Thursday, June 01, 2006

Other Items (Mark Crispin Miller on KPFA's The Morning Show today)

American soldiers involved in a vehicle crash here on Monday that set off rioting then fired into the crowd of protesters and killed four people, according to the chief of the highway police in Kabul, Gen. Amanullah Gozar, who saw the accident.
Three people died in the crash caused by a runaway United States Army truck, and four people died of gunfire from the last vehicle in the convoy as the American forces extricated themselves from an increasingly hostile crowd, General Gozar said in an interview on Wednesday.
He dismissed rumors that had spread through the city that the American soldiers deliberately rammed vehicles, even including his own car. "I can say clearly it was an accident," he said.
The United States military initially said in a statement that the truck had a mechanical failure and called the incident "a tragic accident." It said there were "indications" that "warning shots over the crowd" had been fired from at least one military vehicle. General Gozar's account is the first declaration from a senior Afghan official that American soldiers directed lethal fire on the crowd.

The above is from Carlotta Gall's Abdul Waheed Wafa's "Americans Fired Into Crowd, Afghan Says" in this morning's New York Times. Will Carlotta Gall be teaching reporting to those collecting pay checks from the Times this summer? No, it's just a nasty rumor (started by me). (See previous entry on Burnsie to grasp why a workshop appears sorely needed.) This item could have fit in the last entry (and it was noted by Jonah) but I was done with that entry, having spent over an hour on it. So we'll lead with it here.

Kelly notes Robert Scheer's "Kenny Boy's Connections" (The Nation):

The Bush Family consistently acted to put Enron and its longtime CEO Ken Lay into a position to rip off investors and taxpayers. Why is the mass media ignoring that fact now that Lay has been convicted in arguably the most egregious example of white-collar fraud in US history?
Until he hooked up with the Bushes, Lay was just another mid-level energy trader complaining endlessly about being hemmed in by onerous government regulations and those terrible consumer lawyers who prevent free market hustlers from doing their thing. But after he and his company became top supporters of the Bushes--eventually giving $3 million combined to various Bush electoral campaigns and the Republican Party--doors opened for them in a big way. In particular, once Bush the father got rid of key energy industry regulations, Lay was a made man and Enron's fortunes soared. This program of corporate welfare led Lay to dub the first President Bush "the energy president" in a column supporting his re-election because "just six months after George Bush became President, he directed...the development of a new energy strategy," which, in effect, compelled local utility companies to carry Enron electricity on their wires. It was, Lay crowed, "the most ambitious and sweeping energy plan ever proposed."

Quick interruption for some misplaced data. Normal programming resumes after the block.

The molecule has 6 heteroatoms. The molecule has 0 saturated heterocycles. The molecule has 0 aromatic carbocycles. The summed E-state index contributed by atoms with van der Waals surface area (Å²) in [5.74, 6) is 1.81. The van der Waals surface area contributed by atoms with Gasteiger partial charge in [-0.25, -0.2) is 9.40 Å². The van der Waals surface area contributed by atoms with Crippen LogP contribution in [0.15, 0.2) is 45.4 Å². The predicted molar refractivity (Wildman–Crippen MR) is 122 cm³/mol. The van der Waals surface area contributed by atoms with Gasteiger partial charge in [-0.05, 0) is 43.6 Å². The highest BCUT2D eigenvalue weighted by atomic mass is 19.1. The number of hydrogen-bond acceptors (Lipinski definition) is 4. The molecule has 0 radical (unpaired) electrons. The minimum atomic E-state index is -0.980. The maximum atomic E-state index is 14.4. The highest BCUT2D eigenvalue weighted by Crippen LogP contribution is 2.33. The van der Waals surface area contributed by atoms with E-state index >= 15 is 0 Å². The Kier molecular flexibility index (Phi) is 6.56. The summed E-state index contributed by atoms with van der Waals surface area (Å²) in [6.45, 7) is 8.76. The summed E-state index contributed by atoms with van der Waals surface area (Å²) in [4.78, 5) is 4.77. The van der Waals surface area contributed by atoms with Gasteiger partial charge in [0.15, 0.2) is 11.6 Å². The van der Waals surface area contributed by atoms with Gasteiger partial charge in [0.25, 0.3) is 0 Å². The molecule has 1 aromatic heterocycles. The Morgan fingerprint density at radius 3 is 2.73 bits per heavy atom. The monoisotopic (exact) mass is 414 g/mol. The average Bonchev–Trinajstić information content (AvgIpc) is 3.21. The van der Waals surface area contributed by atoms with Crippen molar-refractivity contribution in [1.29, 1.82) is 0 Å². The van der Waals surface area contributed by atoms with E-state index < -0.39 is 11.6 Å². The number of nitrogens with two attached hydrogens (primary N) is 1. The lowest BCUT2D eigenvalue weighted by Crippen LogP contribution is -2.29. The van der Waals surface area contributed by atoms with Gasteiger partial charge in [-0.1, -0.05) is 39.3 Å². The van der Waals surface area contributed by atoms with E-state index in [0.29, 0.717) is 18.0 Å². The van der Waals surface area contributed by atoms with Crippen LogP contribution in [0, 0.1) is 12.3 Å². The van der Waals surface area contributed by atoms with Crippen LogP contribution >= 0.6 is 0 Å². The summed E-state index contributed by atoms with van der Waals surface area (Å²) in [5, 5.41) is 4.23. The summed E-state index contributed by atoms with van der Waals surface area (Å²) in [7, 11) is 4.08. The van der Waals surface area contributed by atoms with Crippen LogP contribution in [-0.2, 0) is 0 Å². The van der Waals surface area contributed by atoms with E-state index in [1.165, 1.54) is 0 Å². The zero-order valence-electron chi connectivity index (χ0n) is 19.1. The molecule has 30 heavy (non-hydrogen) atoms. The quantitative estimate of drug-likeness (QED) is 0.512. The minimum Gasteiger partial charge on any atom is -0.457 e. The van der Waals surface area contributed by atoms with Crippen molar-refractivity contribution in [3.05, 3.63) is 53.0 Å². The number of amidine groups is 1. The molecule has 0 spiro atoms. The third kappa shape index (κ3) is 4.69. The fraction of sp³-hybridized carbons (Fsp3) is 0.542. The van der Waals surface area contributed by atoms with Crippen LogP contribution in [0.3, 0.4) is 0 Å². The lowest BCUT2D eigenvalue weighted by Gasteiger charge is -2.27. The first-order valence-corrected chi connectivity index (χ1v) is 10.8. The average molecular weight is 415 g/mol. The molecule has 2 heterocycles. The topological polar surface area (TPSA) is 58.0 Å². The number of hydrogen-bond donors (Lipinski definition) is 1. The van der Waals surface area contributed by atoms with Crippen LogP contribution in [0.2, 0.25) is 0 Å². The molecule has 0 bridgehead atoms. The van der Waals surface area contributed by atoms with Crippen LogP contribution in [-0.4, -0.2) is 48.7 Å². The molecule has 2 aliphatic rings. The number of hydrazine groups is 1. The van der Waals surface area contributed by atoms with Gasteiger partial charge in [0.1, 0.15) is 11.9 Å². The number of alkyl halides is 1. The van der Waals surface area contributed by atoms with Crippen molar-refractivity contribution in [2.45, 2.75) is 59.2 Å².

Another huge gift from the first Bush regime came in the form of a ruling by Wendy Gramm, head of the Commodity Futures Trading Commission, that permitted Enron to trade in energy derivatives, making possible the company's exponential growth. Five weeks after that ruling, Gramm resigned and joined the Enron board of directors, serving on its subsequently much-criticized audit committee. Six years later, Gramm's husband, US Sen. Phil Gramm, R-Texas, further enabled Enron greed by pushing through additional anti-regulation legislation.

Kelly's highlight gives us the opportunity to note several things. First off, Bully Boy raised over a million dollars in Maryland as noted on KPFA's Evening News yesterday. Fundraising is the topic of Martha's highlight, the Associated Press' "Fundraiser Admits Illegal Bush Donations" (Washington Post):

A coin dealer and prominent GOP fundraiser at the center of an Ohio political scandal pleaded guilty Wednesday to federal charges that he illegally funneled about $45,000 to President Bush's reelection campaign.
Tom Noe, who also raised money for Ohio Republicans, also is charged with embezzlement in an ill-fated $50 million coin investment that he managed for the state workers' compensation fund.

And pair that with this item from Democracy Now! yesterday:

GOP Official Involved in Phone-Jamming Scandal Released From Jail
In New Hampshire, the former executive director of the state Republican Party has been released from jail after serving seven months for his role in an Election Day phone-jamming scandal. In November 2002, the official -- Charles McGee -- helped jam the phones of Democrats and labor groups making get-out-the-vote calls. Now McGee is back at his old job and next weekend he will be speaking at a two-day event to teach Republicans how to run for office at a so-called GOP campaign school. The state's Democratic party has criticized the Republican party for continuing to associate with McGee.

And note that Mark Cripin Miller is scheduled to be one of the guests on KPFA's The Morning Show this morning. Remember to listen, watch or read Democracy Now!

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